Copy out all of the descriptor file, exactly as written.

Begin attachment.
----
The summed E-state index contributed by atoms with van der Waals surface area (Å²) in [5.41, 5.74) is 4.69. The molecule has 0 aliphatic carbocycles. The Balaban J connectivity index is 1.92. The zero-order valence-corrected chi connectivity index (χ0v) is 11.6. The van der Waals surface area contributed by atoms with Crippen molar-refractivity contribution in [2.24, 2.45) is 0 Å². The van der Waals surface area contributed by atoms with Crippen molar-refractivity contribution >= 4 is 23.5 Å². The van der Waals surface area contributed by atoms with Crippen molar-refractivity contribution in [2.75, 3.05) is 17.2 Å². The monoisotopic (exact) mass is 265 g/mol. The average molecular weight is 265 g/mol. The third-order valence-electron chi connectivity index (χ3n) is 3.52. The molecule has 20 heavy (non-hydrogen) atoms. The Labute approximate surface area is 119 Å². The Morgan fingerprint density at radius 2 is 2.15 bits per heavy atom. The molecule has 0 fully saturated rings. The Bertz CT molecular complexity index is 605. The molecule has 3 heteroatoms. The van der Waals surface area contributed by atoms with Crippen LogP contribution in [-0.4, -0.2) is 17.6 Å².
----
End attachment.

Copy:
The summed E-state index contributed by atoms with van der Waals surface area (Å²) in [5.41, 5.74) is 4.69. The molecule has 0 aliphatic carbocycles. The Balaban J connectivity index is 1.92. The zero-order valence-corrected chi connectivity index (χ0v) is 11.6. The van der Waals surface area contributed by atoms with Crippen molar-refractivity contribution in [2.24, 2.45) is 0 Å². The van der Waals surface area contributed by atoms with Crippen molar-refractivity contribution >= 4 is 23.5 Å². The van der Waals surface area contributed by atoms with Crippen molar-refractivity contribution in [2.75, 3.05) is 17.2 Å². The monoisotopic (exact) mass is 265 g/mol. The average molecular weight is 265 g/mol. The third-order valence-electron chi connectivity index (χ3n) is 3.52. The molecule has 20 heavy (non-hydrogen) atoms. The Labute approximate surface area is 119 Å². The Morgan fingerprint density at radius 2 is 2.15 bits per heavy atom. The molecule has 0 fully saturated rings. The Bertz CT molecular complexity index is 605. The molecule has 3 heteroatoms. The van der Waals surface area contributed by atoms with Crippen LogP contribution in [-0.4, -0.2) is 17.6 Å².